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August 26, 2015

Just forgetfulness or serious memory issues? How to know if memory support services could help

By: Country Meadows | Uncategorized

As we grow older, we shouldn’t be surprised to experience some degree of memory loss. Normal age-related memory issues include occasionally forgetting where we put something, a name of an acquaintance, an appointment and/or what we’re preparing to say.

Though these occurrences may be frustrating, they’re a relatively normal part of aging. With simple adaptability, they can be managed and don’t have to disrupt our daily life. For example, in senior living, we can more often write ourselves reminders, make lists and check our calendars.

These small bouts of forgetfulness, however, are quite different from the disabling incidents that accompany dementia, a disease of the brain. The most common types of dementia are Alzheimer’s disease, vascular dementia and mixed dementia.

The Mayo Clinic lists symptoms of dementia as “impairment in memory, reasoning, judgment, language and other thinking skills.” Additional signs include inappropriate behavior, loss of communication skills, disorientation and movement problems. Dementia threatens our intellectual ability to perform routine tasks and interact with people.

Mild cognitive impairment
Between occasional forgetting and dementia is the middle ground of mild cognitive impairment (MCI). This generally involves frequently misplacing items, forgetting information and having difficulty following conversations.

Assessing memory loss
To help measure the degree of a senior’s cognitive impairment, HelpGuide, a resource on mental health and well-being, has prepared a 21-question assessment to be completed by a family member or friend. The questionnaire shouldn’t be used for diagnosis, but rather to help determine if further assessment by a physician is needed. Of course, should you become concerned about a family member’s profound changes in memory at any point, schedule an appointment with a physician.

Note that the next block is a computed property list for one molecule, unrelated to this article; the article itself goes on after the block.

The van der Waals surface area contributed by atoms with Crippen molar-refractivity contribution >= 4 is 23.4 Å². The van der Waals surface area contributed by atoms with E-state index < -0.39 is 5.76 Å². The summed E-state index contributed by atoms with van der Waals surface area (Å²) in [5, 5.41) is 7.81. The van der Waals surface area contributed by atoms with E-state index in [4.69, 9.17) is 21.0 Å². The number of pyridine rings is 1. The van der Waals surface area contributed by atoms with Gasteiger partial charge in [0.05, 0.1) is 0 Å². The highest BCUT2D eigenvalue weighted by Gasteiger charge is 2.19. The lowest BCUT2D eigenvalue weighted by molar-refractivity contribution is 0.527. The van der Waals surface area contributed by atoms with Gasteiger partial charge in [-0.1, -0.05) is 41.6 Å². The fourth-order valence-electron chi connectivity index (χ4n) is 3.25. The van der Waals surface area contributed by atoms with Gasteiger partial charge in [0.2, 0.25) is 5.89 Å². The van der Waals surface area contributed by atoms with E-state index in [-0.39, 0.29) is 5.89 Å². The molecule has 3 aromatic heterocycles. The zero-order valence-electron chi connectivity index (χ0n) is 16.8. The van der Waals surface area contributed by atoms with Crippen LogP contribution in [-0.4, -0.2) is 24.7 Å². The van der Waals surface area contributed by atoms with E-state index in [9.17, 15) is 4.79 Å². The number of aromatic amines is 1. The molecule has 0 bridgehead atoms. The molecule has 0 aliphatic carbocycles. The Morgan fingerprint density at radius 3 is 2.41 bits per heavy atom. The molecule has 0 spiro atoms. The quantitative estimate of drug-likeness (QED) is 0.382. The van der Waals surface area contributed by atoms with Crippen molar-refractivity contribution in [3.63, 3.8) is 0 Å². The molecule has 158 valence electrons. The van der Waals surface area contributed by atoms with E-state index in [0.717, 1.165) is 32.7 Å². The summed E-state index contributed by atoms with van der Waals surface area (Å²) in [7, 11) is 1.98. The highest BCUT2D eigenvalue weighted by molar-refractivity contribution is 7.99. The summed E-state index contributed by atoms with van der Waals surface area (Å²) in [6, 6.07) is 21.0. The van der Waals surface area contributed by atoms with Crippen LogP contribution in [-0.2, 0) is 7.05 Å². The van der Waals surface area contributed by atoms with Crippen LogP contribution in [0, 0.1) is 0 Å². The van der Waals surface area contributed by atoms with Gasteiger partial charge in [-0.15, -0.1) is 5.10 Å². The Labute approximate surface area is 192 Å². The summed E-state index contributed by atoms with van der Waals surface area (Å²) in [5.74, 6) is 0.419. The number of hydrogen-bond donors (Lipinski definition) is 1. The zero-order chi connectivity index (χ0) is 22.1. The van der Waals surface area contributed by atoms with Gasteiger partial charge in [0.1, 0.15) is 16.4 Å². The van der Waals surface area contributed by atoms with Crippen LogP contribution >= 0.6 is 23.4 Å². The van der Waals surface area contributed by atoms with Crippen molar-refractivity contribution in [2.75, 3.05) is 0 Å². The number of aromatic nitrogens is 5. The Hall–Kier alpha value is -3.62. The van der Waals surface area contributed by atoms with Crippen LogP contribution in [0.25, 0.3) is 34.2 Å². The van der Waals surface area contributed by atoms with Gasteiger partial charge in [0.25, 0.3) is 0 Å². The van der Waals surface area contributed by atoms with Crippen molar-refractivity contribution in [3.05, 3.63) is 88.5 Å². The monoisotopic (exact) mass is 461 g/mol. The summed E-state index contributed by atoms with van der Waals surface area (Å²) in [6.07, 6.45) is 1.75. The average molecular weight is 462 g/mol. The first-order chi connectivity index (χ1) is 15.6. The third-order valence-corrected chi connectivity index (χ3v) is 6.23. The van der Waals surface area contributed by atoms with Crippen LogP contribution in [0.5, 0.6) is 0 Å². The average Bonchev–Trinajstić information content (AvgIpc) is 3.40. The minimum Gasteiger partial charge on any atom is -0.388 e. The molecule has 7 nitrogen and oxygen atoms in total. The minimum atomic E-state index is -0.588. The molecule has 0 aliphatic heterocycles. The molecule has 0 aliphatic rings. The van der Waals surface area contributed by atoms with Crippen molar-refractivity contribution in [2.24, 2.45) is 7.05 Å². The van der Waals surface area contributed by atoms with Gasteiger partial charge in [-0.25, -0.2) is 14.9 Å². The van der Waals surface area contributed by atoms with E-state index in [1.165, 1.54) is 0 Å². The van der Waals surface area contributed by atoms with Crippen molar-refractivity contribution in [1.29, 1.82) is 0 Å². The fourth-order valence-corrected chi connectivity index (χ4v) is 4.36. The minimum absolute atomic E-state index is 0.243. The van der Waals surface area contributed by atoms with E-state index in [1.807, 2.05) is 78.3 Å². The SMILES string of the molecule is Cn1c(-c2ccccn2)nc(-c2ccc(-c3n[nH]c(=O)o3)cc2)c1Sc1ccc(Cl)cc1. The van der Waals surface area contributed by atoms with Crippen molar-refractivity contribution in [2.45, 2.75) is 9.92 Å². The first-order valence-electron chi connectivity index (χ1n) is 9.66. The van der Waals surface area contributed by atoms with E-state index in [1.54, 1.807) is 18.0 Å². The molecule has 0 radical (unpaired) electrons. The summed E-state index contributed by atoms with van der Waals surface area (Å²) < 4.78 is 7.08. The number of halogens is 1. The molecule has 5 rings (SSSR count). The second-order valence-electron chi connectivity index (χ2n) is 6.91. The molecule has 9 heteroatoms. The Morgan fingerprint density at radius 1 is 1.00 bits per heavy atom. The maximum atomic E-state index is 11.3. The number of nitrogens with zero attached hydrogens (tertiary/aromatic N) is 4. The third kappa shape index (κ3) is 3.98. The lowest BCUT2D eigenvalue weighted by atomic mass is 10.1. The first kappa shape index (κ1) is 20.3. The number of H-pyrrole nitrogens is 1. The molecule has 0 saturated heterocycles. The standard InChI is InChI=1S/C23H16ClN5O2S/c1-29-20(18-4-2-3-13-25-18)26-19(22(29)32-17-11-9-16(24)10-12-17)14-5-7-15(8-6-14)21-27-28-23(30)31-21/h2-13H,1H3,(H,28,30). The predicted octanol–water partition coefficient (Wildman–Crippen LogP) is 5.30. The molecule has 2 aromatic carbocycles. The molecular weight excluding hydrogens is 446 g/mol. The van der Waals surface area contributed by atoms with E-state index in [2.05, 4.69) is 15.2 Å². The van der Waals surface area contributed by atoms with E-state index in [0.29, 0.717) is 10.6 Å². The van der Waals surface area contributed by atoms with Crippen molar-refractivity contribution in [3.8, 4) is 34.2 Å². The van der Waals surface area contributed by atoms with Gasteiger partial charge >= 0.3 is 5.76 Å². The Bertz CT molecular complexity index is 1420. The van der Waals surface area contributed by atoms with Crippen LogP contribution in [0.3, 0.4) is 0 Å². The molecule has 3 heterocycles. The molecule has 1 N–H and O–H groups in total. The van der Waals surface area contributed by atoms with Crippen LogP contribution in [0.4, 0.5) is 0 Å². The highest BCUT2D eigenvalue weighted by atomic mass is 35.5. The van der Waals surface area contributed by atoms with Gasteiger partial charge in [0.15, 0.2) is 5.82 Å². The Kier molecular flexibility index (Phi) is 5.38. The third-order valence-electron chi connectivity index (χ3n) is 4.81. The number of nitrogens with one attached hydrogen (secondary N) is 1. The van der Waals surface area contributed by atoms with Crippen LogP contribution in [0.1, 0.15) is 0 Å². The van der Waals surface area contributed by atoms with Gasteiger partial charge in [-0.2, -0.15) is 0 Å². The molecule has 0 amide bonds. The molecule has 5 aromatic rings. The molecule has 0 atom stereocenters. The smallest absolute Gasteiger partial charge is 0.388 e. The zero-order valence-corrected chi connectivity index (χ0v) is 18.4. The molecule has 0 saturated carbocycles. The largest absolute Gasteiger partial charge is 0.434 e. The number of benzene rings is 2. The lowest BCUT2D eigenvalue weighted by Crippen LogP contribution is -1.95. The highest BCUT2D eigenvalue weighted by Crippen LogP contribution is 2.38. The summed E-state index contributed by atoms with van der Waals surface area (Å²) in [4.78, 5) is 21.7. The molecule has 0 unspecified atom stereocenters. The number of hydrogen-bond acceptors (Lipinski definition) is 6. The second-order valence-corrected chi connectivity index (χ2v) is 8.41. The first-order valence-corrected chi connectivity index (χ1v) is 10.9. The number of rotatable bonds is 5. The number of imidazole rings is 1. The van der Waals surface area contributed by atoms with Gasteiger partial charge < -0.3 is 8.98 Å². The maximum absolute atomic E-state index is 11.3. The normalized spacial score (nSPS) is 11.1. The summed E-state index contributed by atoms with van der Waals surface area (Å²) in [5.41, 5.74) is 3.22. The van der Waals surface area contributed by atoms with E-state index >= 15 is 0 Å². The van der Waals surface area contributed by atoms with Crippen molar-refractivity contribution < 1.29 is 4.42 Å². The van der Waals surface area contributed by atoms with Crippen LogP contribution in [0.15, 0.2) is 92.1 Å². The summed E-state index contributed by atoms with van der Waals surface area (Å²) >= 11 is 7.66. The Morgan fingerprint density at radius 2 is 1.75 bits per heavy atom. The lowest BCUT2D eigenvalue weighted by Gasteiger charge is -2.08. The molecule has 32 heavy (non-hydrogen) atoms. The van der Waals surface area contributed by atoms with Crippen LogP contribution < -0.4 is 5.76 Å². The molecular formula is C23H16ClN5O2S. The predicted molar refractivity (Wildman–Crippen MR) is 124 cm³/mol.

The cause of memory loss may not be dementia. Other causes, mostly treatable, are depression, vitamin B-12 deficiency, hypothyroidism, alcohol abuse, dehydration, minor head injury, brain tumor and medications.

Connections Memory Support Services
At Country Meadows, we realize that memory loss can be unsettling and even debilitating for some seniors. That’s why we developed our Connections Memory Support Services, which has cared for more than 10,000 people over the last 20 years. Our Connections service is available in our personal care and assisted living homes, skilled nursing centers and independent living communities.

If you or a loved one might benefit from Country Meadows’ Connections Memory Support Services, consider reading additional information, viewing a video or contacting one of our locations.

Country Meadows

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